Paul Feig: How to Gift Men’s Fashion in Hollywood
The director of 'A Simple Favor' reveals his advice for how to give fashion presents to men in the entertainment industry and beyond.
A gift should be a nice halfway point between the giftee and the gift giver. I'm known for wearing suits and ties, so accessories are a sure path for the holidays.
Where a lot of fellow men don't wear ties these days, they will sport one of these stuffed in their jacket over an open-necked shirt. Yet most don't buy them for themselves. When we did A Simple Favor, Anna Kendrick got me a beautiful Hermes tie and pocket silk. I loved and wore both to set two days later, and she was so happy to see a gift in use. But blue is never risky — every man wears blue. Pocket silks are also a chance to bestow pop with color (even pink) or a pattern (like paisley). Many guys are intimated by folding these handkerchiefs: You just grab the center, pull through your hand, fold it in half and shove it down into your pocket. Done!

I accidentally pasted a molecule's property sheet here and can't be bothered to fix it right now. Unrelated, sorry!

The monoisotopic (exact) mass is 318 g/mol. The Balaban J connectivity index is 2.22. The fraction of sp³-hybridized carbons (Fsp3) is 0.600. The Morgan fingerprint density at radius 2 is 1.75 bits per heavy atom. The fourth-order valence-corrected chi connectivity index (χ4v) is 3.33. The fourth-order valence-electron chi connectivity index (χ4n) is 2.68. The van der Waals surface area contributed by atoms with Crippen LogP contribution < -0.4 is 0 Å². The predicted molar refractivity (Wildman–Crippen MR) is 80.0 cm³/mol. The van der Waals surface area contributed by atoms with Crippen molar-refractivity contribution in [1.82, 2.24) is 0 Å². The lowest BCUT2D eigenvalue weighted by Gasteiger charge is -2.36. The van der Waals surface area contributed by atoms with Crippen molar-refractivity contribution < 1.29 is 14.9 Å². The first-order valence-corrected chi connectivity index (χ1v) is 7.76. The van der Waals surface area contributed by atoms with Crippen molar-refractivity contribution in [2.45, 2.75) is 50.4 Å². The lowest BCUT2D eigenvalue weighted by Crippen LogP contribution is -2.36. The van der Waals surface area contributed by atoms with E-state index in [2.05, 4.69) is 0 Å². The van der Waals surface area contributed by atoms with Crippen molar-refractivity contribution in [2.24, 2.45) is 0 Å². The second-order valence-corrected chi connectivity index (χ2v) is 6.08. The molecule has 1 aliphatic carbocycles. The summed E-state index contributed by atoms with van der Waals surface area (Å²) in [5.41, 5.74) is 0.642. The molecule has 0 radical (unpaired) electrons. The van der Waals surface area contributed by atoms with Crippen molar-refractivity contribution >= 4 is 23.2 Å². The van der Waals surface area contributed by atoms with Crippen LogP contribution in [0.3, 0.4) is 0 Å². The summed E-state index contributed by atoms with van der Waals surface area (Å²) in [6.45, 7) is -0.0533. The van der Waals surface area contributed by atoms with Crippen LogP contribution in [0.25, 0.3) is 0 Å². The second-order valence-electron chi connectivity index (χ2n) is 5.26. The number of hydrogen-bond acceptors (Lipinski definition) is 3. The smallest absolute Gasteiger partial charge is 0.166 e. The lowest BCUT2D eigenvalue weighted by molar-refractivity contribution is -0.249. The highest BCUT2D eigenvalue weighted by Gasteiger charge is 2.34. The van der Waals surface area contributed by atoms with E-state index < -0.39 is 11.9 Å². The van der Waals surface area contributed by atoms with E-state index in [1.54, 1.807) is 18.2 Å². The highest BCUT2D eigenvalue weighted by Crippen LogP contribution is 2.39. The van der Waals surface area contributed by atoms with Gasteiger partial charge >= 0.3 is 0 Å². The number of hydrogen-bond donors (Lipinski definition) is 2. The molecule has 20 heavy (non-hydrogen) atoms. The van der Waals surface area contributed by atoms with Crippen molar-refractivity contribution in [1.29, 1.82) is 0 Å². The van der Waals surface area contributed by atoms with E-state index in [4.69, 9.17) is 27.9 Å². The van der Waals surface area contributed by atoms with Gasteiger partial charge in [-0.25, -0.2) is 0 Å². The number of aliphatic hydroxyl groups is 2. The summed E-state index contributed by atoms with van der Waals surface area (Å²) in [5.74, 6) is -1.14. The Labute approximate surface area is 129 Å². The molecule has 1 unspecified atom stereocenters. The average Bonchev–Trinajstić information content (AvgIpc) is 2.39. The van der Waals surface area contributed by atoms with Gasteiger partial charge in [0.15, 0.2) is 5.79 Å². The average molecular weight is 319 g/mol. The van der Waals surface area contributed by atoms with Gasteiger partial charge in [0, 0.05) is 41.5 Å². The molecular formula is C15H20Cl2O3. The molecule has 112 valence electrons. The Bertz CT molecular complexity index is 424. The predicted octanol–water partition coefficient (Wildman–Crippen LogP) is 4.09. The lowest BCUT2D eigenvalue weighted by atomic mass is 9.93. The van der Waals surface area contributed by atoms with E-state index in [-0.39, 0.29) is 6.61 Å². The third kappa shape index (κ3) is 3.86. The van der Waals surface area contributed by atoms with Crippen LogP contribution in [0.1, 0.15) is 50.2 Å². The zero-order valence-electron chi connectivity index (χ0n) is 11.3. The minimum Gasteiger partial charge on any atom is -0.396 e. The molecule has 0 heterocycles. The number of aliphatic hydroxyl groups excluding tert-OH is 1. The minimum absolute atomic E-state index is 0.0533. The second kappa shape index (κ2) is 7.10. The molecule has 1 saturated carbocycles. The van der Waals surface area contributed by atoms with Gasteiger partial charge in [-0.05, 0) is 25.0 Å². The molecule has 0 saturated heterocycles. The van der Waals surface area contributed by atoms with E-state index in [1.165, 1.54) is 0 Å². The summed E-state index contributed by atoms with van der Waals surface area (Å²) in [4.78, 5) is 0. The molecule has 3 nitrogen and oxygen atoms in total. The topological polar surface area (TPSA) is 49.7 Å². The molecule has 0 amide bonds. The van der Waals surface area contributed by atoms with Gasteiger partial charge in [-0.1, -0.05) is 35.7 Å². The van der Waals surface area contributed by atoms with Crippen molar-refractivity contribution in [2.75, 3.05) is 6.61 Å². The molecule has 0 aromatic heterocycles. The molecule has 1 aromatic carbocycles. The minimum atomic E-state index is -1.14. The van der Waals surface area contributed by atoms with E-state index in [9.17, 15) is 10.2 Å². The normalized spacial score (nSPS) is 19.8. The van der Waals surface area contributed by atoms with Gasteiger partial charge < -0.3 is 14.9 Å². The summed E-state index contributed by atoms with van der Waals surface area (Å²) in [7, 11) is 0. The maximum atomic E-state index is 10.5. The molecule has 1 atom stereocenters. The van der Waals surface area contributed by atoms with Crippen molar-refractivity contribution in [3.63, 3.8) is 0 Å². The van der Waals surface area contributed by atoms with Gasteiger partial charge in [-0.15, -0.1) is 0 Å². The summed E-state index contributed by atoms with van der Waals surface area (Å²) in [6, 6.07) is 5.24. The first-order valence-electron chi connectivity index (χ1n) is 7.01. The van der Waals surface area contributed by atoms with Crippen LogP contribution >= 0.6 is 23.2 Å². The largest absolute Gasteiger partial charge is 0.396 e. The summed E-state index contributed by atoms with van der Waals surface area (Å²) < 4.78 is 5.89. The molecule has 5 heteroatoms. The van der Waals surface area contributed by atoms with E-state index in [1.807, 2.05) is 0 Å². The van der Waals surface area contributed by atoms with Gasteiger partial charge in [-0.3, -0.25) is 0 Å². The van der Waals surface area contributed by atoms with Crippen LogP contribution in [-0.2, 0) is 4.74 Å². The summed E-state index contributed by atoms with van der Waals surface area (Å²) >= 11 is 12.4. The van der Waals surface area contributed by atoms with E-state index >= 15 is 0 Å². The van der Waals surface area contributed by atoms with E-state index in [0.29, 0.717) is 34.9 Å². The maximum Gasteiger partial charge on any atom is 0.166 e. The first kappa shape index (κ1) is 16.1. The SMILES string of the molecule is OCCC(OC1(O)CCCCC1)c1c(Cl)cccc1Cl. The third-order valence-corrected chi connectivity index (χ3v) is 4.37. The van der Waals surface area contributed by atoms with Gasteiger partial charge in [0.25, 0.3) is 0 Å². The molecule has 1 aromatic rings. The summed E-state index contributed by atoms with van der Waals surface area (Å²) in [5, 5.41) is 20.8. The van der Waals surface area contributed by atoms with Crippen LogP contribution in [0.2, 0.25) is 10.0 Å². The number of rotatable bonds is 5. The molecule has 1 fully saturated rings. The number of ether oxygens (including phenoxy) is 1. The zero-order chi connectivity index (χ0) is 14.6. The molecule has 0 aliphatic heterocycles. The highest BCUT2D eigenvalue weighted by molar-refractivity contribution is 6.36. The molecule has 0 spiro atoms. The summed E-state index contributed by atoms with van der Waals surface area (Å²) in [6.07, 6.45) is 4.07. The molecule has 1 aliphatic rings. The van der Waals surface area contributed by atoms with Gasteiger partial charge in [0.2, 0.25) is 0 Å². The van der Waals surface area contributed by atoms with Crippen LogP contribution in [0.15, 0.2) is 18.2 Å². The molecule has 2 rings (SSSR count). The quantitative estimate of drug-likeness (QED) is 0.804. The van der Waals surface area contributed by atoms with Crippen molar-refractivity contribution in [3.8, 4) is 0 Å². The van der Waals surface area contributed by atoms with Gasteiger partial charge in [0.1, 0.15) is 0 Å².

A boutonniere — a silk rosette, by a brand like Charvet ($150, mrporter.com) — is less of a leap than a pocket silk. They’re easy to use and men know what do with a boutonniere. If you know someone who's begun to wear suits and perhaps ties, it's a tool for standing out.
Socks, thought of as boring, are the most dangerous category to gift. Offer high-end socks in batches of four or five and include at least one set that isn't plain. Barney's does great socks; I like Paul Smith and Happy Socks for fun options.
If there's no way the person is going to don a French cuff shirt, don't give these. Look for links with with nice backings and not those basic posts. More than anything, cufflinks can be matched to someone's personality. When we wrapped Ghostbusters, my producing partner and our line producer gave me handmade cufflinks: replicas of the specter hood ornament on the Ectomobile in white gold with diamond eyes. They are such a nice trophy in my collection.
P.S. Fashion is personal. Always include the gift receipt.